said he was following a person and then shot that unarmed person to death. Even without those factors, I'd think you'd be a little more cautious about just letting someone who just KILLED someone just walk off into the sunset without the thorough forensic testing of clothes, weapon, blood, etc. But, with his additional factors, it is very fishy handling indeed.
    It's not that unusual when compared to the handling of other self defense cases. Arrests are not mandated when it is judged highly probable that no crime was committed.

  10. #50
    wholly charmed Spartacuss's Avatar
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    Quote Originally Posted by Not_Me View Post
    What he did was as mild as it can get on the assault severity scale. Almost no one would care.
    So it is assault, and therefore true?
    I do care, because he doesn't need to have put the cop in hospital for us to see this guy is liable, at a moment's notice and WITHOUT PROVOCATION to himself, to become violent.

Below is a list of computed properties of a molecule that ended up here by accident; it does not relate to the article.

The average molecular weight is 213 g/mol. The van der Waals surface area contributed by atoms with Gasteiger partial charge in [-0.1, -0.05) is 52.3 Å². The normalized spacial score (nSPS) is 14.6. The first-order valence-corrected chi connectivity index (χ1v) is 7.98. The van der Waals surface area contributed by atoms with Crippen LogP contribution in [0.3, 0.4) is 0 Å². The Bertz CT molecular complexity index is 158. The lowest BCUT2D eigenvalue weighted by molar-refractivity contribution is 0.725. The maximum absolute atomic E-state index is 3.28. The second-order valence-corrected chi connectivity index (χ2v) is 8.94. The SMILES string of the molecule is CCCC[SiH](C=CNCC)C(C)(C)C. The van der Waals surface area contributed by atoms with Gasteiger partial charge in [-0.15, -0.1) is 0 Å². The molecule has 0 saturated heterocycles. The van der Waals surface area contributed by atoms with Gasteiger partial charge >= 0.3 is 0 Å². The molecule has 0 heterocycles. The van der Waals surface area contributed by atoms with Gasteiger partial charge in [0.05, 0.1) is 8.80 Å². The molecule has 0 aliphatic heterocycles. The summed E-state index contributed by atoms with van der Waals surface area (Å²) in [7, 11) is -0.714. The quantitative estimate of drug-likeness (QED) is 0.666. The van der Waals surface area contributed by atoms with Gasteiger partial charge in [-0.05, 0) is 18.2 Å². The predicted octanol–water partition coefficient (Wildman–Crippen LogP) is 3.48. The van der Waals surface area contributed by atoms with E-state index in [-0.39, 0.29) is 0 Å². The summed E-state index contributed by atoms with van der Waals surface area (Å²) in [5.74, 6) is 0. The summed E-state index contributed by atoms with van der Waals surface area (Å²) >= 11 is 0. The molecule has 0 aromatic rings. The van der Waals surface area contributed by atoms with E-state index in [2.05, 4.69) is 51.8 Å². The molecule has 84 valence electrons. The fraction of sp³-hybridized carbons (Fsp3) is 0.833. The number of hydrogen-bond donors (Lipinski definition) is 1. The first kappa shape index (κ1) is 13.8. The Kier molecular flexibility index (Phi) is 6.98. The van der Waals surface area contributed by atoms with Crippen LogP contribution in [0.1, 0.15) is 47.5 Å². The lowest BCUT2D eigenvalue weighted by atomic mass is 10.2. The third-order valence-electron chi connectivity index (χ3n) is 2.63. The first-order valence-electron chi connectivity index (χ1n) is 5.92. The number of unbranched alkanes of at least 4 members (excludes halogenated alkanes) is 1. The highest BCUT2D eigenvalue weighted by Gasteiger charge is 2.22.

Minor domestic scuffles indicate immaturity on the parts of both participants.
    Hitting a woman in any way indicates violent and abusive tendencies on his part. I wouldn't call it minor, like you want to; that's what abusers and their apologists usually do (lol @ he's "just immature"). Most don't start with a knock-down drag out. Many end up that way if the woman doesn't take steps to protect herself, e.g. filing for a TRO, which some abusers follow up with a counterfiling. Again, it shows that this man is liable to react violently. He doesn't need to have put her in the hospital just yet.


    It's not that unusual when compared to the handling of other self defense cases.
    Here's another example of your downplaying everything that might have been wrong. He was "possibly" drunk when he attacked the cop. His hitting his ex was "minor" and just immature. Now, this is not "that" unusual.
    Arrests are not mandated when it is judged highly probable that no crime was committed.
    And this is precisely where people are questioning how, given the circumstances and with so little investigation and just his word against the dead person's, this was so quickly and so poorly judged, given the circumstances. His having injuries in no way says he was not the attacker, yet he walked off apparently without a full battery of tests. It stinks, and people are right to question it because, statistically, the race of the victim is the biggest predictor of how much a homicide is investigated and, if prosecuted, what kind of sentence is sought.